• The Knight Foundation launched its “Knight Cities Challenge” contest to identify innovative ideas to make cities more successful in the areas of talent, engagement and opportunity. Eligible cities are the 26 existing Knight Communities where the Knight brothers own newspapers. The Knight Foundation selected a set of winners from the first round in January 2015.
  • The Kauffman Foundation, a large private foundation in Kansas City, supports entrepreneurial programs nationwide, including an annual Mayors’ Conference on Entrepreneurship. Additionally, the Kauffman Foundation funds Kansas City education initiatives, and it has a Kansas City Civic Team that supports and funds innovation efforts to make Kansas City a better place to live and work.
  • The Rockefeller 100 Resilient Cities program selects cities, through an application process, to receive funding for resiliency efforts to combat physical, economic and social challenges. To date 67 cities worldwide have been selected to be Resilient Cities.

Non-Profit Partners. In addition to foundations, a number of non-profits work closely with cities to improve services through technology and innovation that engages citizens. For example:

  • Code for America builds open-source software for local governments and organizes people to address complex city challenges through several programs including its Fellowship program that send technology teams to local governments for one year to partner with officials.
  • Another example is Fuse Corps, a non-profit that partners with mayors and civic leaders to place mid-career professionals in cities for a 12-month Executive Fellowship to help with innovation efforts.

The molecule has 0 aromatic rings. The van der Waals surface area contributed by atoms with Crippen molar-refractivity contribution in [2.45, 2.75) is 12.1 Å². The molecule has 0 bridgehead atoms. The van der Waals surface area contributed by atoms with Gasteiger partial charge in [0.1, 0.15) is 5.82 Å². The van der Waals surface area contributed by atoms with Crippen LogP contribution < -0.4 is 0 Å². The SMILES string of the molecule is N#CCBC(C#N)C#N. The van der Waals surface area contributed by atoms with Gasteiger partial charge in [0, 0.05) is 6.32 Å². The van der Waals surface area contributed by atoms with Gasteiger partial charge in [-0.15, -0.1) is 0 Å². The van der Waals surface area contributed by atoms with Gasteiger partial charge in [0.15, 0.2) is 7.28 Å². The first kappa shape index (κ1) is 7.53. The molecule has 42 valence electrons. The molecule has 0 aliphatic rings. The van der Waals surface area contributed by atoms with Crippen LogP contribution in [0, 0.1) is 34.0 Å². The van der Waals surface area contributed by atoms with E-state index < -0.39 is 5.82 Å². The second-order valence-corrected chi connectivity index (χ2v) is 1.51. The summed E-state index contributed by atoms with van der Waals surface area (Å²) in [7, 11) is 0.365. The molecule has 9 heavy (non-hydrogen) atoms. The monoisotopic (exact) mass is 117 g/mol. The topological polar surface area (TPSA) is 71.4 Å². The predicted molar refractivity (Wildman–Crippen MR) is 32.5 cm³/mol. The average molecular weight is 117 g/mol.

University Partners. Nationally, many Universities work with cities, and several have been particularly active in partnering with case study cities on innovation and technology projects to improve city services. Examples include:

  • Harvard’s Ash Center for Democratic Governance and Innovation Project on Municipal Innovation which identifies and promotes the replication innovative ideas from across the country. Also, Harvard’s Ash Center supports the Data-Smart City Solutions initiative, which is a resource center devoted to “the intersection of government and data, ranging from open data and predictive analytics to civic engagement technology.”
  • Additional examples of city-university partnerships include: The MIT Lab with the City of Boston, GovLab at NYU with New York City, the University of Chicago with City of Chicago, and the University of Pennsylvania with the City of Philadelphia.

Business Partners. Numerous start-up companies and established businesses work closely with cities on innovation efforts to improve service delivery. For example:

  • Socrata works with cities to develop their Open Data initiatives.
  • Mindmixer worked with Kansas City to develop KC Momentum to solicit community input on city services.
  • NewBrandAnalytics partnered with Washington, DC to develop Grade DC, which allows residents to evaluate city services.

A Key Lesson. How does this partnering and collaboration happen? Attitude matters. Greenberg says: “Implementing new governance and technology in cities requires a culture of creativity and collaboration with external outreach, events, and champions.” She says culture is key and that this is framed by top city leaders who provide the inspiration and permission to innovate: “Cities should have internal cultures that stress collaboration rather than silos and promote creativity, innovation, and transparency.”